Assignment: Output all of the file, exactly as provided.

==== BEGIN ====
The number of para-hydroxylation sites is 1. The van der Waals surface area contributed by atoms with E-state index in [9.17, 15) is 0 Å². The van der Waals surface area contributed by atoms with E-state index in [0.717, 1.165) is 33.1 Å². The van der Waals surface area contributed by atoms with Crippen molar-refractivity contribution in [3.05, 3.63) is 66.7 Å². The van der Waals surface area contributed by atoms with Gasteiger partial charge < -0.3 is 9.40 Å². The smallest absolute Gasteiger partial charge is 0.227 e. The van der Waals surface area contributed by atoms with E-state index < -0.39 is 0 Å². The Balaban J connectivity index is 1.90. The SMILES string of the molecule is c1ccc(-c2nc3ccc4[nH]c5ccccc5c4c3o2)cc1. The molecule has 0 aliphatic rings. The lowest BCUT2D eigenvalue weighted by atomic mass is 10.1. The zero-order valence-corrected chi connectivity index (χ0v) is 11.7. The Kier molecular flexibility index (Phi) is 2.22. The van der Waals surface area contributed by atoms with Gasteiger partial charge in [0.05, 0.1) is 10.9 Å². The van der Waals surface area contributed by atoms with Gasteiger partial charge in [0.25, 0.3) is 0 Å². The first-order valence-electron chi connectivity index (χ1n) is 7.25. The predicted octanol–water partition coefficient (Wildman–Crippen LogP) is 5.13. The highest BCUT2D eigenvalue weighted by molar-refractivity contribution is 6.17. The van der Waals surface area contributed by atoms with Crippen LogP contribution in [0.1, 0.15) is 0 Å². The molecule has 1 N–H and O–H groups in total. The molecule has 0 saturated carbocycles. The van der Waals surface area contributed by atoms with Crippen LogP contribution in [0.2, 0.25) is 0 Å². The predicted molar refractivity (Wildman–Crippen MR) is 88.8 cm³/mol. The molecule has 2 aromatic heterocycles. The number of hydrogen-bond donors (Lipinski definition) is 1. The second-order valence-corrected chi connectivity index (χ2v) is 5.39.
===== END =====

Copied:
The number of para-hydroxylation sites is 1. The van der Waals surface area contributed by atoms with E-state index in [9.17, 15) is 0 Å². The van der Waals surface area contributed by atoms with E-state index in [0.717, 1.165) is 33.1 Å². The van der Waals surface area contributed by atoms with Crippen molar-refractivity contribution in [3.05, 3.63) is 66.7 Å². The van der Waals surface area contributed by atoms with Gasteiger partial charge < -0.3 is 9.40 Å². The smallest absolute Gasteiger partial charge is 0.227 e. The van der Waals surface area contributed by atoms with E-state index < -0.39 is 0 Å². The Balaban J connectivity index is 1.90. The SMILES string of the molecule is c1ccc(-c2nc3ccc4[nH]c5ccccc5c4c3o2)cc1. The molecule has 0 aliphatic rings. The lowest BCUT2D eigenvalue weighted by atomic mass is 10.1. The zero-order valence-corrected chi connectivity index (χ0v) is 11.7. The Kier molecular flexibility index (Phi) is 2.22. The van der Waals surface area contributed by atoms with Gasteiger partial charge in [0.05, 0.1) is 10.9 Å². The van der Waals surface area contributed by atoms with Gasteiger partial charge in [0.25, 0.3) is 0 Å². The first-order valence-electron chi connectivity index (χ1n) is 7.25. The predicted octanol–water partition coefficient (Wildman–Crippen LogP) is 5.13. The highest BCUT2D eigenvalue weighted by molar-refractivity contribution is 6.17. The van der Waals surface area contributed by atoms with Crippen LogP contribution in [0.1, 0.15) is 0 Å². The molecule has 1 N–H and O–H groups in total. The molecule has 0 saturated carbocycles. The van der Waals surface area contributed by atoms with Crippen LogP contribution in [0.2, 0.25) is 0 Å². The predicted molar refractivity (Wildman–Crippen MR) is 88.8 cm³/mol. The molecule has 2 aromatic heterocycles. The number of hydrogen-bond donors (Lipinski definition) is 1. The second-order valence-corrected chi connectivity index (χ2v) is 5.39.